For the past four years, web browser competition has been dominated by Google Chrome, Internet Explorer, Mozilla Firefox, and Safari. In contrast, the landscape in mobile web browsers — that is, those used in smartphones that allow Internet access — points to a quickly changing arena. While computers (both PCs and laptops) have an automated Internet browser from which people rarely deviate, mobile devices grant customers the freedom to discover new applications that are unfamiliar but promise great utility, allowing newcomers to compete with established giants.
Introducing the New Players
Browsers like Opera and Dolphin Browser are gaining ground and followers. Their success comes from more fine-tuned features that change the user experience. Simple things like a better ‘copy text’ ability sets Opera apart from other browsers, causing customers to take notice and make the leap to its web browser. But the pros don’t stop there. Opera users boast about the browser’s speed, stating that it is faster than other browsers like Safari. The layout of the pages also shape the experience, as pages have a sleeker red and white look and include page previews of tabs open. Also, with cell phone plans keeping count over the amount of data used, Opera mini-compresses pages to use less data, even showing you on a bar graph how much data you’ve used versus how much you would have used in another browser.
Dolphin Browser is perhaps one of the mobile web browsers that is pushing the envelope in terms of innovation. The app is almost a blend between web browser and all the recent breakthroughs in mobile technology. The app incorporates a Cloud-like feature that allows you to easily connect your Dolphin bookmarks across all your devices, features voice recognition software that allows you to take command your searches, and includes a type of Pulse-like self-customized news gallery. Browsing becomes enjoyable as an act in itself, as the fast, intuitive and fun app eliminates ads in favor of a high-resolution experience. The app is available for both iOS and Android as well as tablets, increasing customer reach.
Are Web Browsers the Next Social Networks?
While mobile web browsers like Dolphin have incorporated features that are similar to facebook, namely a navigation sidebar from which you can directly connect to saved websites and personal folders in addition to a variety of add-ons. This, however, is just the tip of the iceberg. Amigo, an offspring of the russian mail service giant Mail.Ru, is vying for an extensive domestic market share by becoming the first “social” web browser. While other browsers like Chrome give users the option of adding web applications to optimize their experience, Amigo automatically connects you to your social media websites—Facebook as well as other popular Russian sites like Odnoklassniki, VKontakte, and Moi Mir.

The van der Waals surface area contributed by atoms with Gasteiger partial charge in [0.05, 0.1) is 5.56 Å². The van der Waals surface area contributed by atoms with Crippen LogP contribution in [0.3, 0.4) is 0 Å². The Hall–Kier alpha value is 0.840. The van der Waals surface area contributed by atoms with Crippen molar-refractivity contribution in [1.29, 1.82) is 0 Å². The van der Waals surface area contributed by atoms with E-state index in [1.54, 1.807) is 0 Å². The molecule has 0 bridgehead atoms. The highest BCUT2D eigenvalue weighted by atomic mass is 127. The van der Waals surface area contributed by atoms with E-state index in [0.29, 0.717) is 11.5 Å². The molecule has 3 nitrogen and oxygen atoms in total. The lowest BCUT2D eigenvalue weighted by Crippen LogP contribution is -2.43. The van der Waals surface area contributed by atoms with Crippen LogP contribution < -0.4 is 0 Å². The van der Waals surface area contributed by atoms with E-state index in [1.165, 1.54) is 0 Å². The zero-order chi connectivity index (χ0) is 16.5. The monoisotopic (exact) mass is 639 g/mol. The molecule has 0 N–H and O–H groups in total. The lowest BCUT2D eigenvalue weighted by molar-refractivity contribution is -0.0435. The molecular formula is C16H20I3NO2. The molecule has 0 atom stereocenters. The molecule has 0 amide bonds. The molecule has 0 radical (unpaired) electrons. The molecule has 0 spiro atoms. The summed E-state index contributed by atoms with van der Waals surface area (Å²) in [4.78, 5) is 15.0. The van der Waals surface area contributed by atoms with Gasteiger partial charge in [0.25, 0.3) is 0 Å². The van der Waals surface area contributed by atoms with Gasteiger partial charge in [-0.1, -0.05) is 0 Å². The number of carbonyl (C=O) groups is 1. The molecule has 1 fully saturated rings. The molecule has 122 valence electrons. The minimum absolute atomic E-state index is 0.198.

Amigo takes concepts like that of TweetDeck and extend it to the whole web. You can follow friend activity, listen to music, send messages, and post to your social network directly from the browser. Thus, while the trend in technology has pointed towards an increasing fragmentation of media according to function, Amigo thrives by connecting sites. Though the browser is currently only available in its computer form, a mobile version is certain.
Breaking and Entering the Market
Mobile web browsers are not only the future of web access, but also a largely pioneering one. Interestingly, these browsers face the challenge of a limiting medium. Handheld devices have a low-bandwidth, low-memory capacity, which forces web browsers to modify their structure. Yet, rather than being restricted by these factors, mobile web browsers have creatively approached the situation. Dolphin and Opera point to the results that an innovative approach can have on user preferences, as they are growing companies in a market that is characterized by strong competition by established giants like Chrome and Safari. Moreover, entering contenders like Amigo point to a new browsing experience, one that emphasizes social reach and capitalizes on the popularity of social sites like Facebook. Mobile browsers thus point to a new direction that emphasizes user enjoyment, one that will surely revolutionize the way we connect to the world around us.